The committee described Pope Francis’ statement last July that gay men and lesbians should not be judged or marginalized as “progressive” and “positive.” The U.N. body nevertheless urged the Catholic Church to address discrimination against gay and lesbian children and those born to unmarried parents.

“The committee also urges the Holy See to make full use of its moral authority to condemn all forms of harassment, discrimination or violence against children based on their sexual orientation or the sexual orientation of their parents and to support efforts at international level for the decriminalization of homosexuality,” reads the report.

The report also criticized the Vatican over its response to the sex abuse crisis within the Catholic Church.

“The committee is gravely concerned that the Holy See has not acknowledged the extent of the crimes committed, has not taken the necessary measures to address cases of child sexual abuse and to protect children, and has adopted policies and practices which have led to the continuation of the abuse by and the impunity of the perpetrators,” it said.

The committee also criticized the Holy See over its ongoing opposition to abortion, access to contraception and information about sexual and reproductive health.

The Associated Press reported that Archbishop Silvano Tomasi on Wednesday said LGBT advocacy groups and those who back marriage rights for same-sex couples “reinforced an ideological line” with the committee.

The report’s release comes against the backdrop of Francis’ ongoing efforts to temper the Vatican’s rhetoric against homosexuality, marriage rights for same-sex couples and other social issues since he succeeded Pope Benedict XVI last March.

“We cannot insist only on issues related to abortion, gay marriage and the use of contraceptive methods,” said Francis during an extensive interview that La Civiltà Cattolica, an Italian Jesuit magazine, published last September. “When we speak about these issues, we have to talk about them in a context. The teaching of the church, for that matter, is clear and I am a son of the church, but it is not necessary to talk about these issues all the time.”

Francis, who is the former archbishop of Buenos Aires, in 2001 kissed and washed the feet of 12 people with AIDS during a visit to a local hospice. He also spearheaded opposition to Argentina’s same-sex marriage law that President Cristina Fernández de Kirchner signed in 2010.

Fernández sharply criticized then-Buenos Aires Archbishop Jorge Bergoglio after he categorized the gay nuptials measure as a “demonic plan” and called for a “holy war” against it.

Esteban Paulón, president of the LGBT Federation of Argentina, on Twitter questioned what the Advocate — which named Francis as their 2013 person of the year — and Rolling Stone — which placed him on the cover of the magazine’s Jan. 29 issue — would say “about their idol the pope after the U.N.’s definitive report about sexual abuse and cover-up”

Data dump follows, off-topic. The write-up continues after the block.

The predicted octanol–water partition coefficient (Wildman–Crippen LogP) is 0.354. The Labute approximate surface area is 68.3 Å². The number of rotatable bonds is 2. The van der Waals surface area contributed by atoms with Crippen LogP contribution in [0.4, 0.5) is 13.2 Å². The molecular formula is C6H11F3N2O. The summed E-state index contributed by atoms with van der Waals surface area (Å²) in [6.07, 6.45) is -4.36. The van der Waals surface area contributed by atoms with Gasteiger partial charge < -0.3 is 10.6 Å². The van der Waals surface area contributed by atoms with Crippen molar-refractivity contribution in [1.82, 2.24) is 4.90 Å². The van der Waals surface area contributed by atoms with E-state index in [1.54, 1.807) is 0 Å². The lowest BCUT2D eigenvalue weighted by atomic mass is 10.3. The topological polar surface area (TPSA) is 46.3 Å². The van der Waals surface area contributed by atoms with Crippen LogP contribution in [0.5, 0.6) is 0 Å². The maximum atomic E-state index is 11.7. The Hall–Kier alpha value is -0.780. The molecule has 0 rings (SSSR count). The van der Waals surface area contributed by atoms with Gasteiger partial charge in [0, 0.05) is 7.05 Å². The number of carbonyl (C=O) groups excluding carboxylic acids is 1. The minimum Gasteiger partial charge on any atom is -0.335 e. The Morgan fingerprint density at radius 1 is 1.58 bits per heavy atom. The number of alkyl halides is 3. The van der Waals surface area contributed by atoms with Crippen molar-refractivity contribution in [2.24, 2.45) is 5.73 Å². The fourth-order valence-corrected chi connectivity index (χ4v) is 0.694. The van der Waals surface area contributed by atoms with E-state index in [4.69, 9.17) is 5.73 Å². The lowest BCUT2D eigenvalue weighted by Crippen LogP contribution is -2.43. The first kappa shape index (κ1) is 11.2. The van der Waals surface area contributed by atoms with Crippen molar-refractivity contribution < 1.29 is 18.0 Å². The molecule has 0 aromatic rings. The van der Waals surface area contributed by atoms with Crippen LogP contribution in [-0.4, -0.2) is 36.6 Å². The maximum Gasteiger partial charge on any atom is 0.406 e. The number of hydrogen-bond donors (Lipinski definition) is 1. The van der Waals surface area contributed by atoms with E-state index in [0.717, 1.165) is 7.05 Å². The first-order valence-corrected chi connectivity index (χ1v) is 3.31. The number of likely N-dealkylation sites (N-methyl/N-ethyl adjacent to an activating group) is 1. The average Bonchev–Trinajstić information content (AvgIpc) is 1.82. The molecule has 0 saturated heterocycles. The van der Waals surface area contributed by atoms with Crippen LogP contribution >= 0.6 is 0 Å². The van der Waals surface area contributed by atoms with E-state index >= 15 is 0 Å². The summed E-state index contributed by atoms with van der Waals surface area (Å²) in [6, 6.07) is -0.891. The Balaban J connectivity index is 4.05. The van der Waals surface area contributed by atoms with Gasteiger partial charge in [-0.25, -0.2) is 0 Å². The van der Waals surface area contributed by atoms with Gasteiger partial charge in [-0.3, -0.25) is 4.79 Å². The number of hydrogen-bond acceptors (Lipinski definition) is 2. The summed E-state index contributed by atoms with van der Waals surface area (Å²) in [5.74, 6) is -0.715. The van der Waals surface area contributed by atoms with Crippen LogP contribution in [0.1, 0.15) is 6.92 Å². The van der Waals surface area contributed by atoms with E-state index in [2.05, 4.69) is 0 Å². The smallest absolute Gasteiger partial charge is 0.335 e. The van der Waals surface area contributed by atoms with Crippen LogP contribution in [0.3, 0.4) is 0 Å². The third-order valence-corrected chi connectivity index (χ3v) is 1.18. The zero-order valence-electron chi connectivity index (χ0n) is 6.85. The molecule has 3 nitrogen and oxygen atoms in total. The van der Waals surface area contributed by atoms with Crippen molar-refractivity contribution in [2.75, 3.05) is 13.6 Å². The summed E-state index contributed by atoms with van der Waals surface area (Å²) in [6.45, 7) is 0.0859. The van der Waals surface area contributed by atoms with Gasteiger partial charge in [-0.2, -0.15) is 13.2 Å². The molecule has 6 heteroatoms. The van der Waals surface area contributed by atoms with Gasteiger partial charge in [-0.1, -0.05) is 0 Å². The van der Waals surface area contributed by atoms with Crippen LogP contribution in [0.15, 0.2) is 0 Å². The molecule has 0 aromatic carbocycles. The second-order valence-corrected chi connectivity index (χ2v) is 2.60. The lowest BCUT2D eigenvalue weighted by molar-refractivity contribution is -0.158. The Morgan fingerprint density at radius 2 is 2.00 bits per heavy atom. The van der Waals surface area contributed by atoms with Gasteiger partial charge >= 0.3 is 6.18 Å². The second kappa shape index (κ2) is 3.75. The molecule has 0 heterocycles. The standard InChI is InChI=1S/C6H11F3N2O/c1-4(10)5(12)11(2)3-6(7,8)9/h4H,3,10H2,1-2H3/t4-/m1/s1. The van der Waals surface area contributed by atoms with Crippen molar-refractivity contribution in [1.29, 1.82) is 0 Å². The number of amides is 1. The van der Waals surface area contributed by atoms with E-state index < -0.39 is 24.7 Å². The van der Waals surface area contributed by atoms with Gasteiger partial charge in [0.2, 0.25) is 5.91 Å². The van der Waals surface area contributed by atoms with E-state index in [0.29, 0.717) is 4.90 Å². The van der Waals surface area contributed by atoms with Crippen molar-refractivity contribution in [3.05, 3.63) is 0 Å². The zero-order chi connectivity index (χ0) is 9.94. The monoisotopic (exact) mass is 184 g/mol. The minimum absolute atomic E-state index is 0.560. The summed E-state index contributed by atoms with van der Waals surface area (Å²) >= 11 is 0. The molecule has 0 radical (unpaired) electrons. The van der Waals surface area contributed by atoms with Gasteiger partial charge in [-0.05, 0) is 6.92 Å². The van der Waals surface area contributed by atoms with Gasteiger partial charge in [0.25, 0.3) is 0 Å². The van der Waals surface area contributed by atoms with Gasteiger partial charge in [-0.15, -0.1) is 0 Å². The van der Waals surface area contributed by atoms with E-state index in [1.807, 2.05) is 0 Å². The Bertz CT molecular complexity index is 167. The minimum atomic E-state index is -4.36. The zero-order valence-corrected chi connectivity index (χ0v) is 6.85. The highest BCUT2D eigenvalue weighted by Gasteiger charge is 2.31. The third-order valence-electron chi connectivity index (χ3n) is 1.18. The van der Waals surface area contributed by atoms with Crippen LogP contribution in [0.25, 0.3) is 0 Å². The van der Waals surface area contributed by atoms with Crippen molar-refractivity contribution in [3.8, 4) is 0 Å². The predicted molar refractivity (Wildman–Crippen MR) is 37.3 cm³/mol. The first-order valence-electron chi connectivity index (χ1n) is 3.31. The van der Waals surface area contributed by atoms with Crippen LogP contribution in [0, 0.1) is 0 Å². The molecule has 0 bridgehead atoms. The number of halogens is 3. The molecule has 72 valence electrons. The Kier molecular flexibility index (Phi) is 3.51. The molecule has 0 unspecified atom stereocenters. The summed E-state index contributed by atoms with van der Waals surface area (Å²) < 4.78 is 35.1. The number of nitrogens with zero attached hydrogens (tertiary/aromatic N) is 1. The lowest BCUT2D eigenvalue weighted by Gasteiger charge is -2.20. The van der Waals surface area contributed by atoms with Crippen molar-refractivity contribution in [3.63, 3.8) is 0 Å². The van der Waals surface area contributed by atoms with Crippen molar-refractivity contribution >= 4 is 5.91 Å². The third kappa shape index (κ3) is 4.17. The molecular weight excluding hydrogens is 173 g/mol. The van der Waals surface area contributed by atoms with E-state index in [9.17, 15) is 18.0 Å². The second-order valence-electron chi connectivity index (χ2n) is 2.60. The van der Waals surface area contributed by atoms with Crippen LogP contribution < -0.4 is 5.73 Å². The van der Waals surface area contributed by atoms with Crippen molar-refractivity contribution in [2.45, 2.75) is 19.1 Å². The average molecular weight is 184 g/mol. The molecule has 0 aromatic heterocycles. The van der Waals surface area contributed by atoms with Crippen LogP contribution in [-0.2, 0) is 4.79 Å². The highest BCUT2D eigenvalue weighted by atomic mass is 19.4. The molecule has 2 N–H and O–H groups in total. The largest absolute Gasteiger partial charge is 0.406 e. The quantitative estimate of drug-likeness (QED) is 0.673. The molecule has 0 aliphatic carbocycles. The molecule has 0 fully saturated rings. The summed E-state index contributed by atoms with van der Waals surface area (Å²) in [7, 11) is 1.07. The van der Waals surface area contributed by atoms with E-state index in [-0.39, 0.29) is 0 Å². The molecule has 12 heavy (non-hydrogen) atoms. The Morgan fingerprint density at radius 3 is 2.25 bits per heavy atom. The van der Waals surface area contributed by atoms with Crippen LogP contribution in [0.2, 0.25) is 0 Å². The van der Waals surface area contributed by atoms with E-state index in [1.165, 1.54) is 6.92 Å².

“Beyond the nice declarations about sexual diversity, Francis and the Vatican cannot continue turning their backs to the reality that it has affected the lives of millions of boys and girls around the world,” Paulón told the Washington Blade from New York where he and six other Latin American LGBT rights advocates are on a U.S. State Department-sponsored trip. “They clearly demonstrate a network of guaranteed impunity from senior Vatican officials (including the pope) for those criminals.”

Francis DeBernardo, executive director of New Ways Ministry in Mount Rainier, Md., also welcomed the U.N. report.

“Many government leaders around the world and many Catholics in the pews have expressed the opinions that report articulated so clearly that the Vatican’s negative messages against LGBT people cause violence, harm and in some cases death,” he said.

DeBernardo added he expects Francis will respond to the report because “a prestigious organization like the U.N. puts weight behind that message.”

05
Feb
2014

Latin American LGBT advocates visit U.S.

Michael K. Lavers, Alberto Moscoso Flor, Esteban Paulon, Diane Rodriguez, gay news, Washington Blade

A group of Latin American LGBT rights advocates toured the Washington Blade offices on Jan. 31 (Washington Blade photo by Damien Salas)

The State Department has invited a group of Latin American LGBT rights advocates to the U.S. to meet with their American counterparts.

LGBT Federation of Argentina President Esteban Paulón; Alberto Moscoso Flor, executive director of the Civil Association for Social Development and Cultural Promotion of GLBT Freedom in Bolivia; Juan Fuentealba Álvarez of the Chilean It Gets Better Foundation; Paulina Torres Mora of “Beso Diverso” in Costa Rica; Deivis Ventura of the “Amigos Siempre Amigos” Network of Volunteers in the Dominican Republic; Diane Marie Rodríguez Zambrano, president of the Silueta X Association in Ecuador and Clauvo Velásquez of the Homosexual Community of Hope for the Loreto Region of Perú arrived in D.C. on Jan. 25 as part of the State Department’s International Visitor Leadership Program.

The group met with former Human Rights Campaign President Elizabeth Birch, members of the Metropolitan Police Department and the Inter-American Commission of Human Rights and Gender Rights Maryland Executive Director Dana Beyer while in the nation’s capital. The advocates also toured the Washington Blade office on Jan. 31 where they met with this reporter and publisher Lynne Brown.

The group met with gay New York State Assemblyman Danny O’Donnell; Hetrick-Martin Institute CEO Thomas Krever; Adam Frankel of Human Rights Watch; staffers of the Office of the U.N. High Commissioner for Human Rights, the International Gay and Lesbian Human Rights Commission and All Out and gay blogger Andrés Duque while in New York.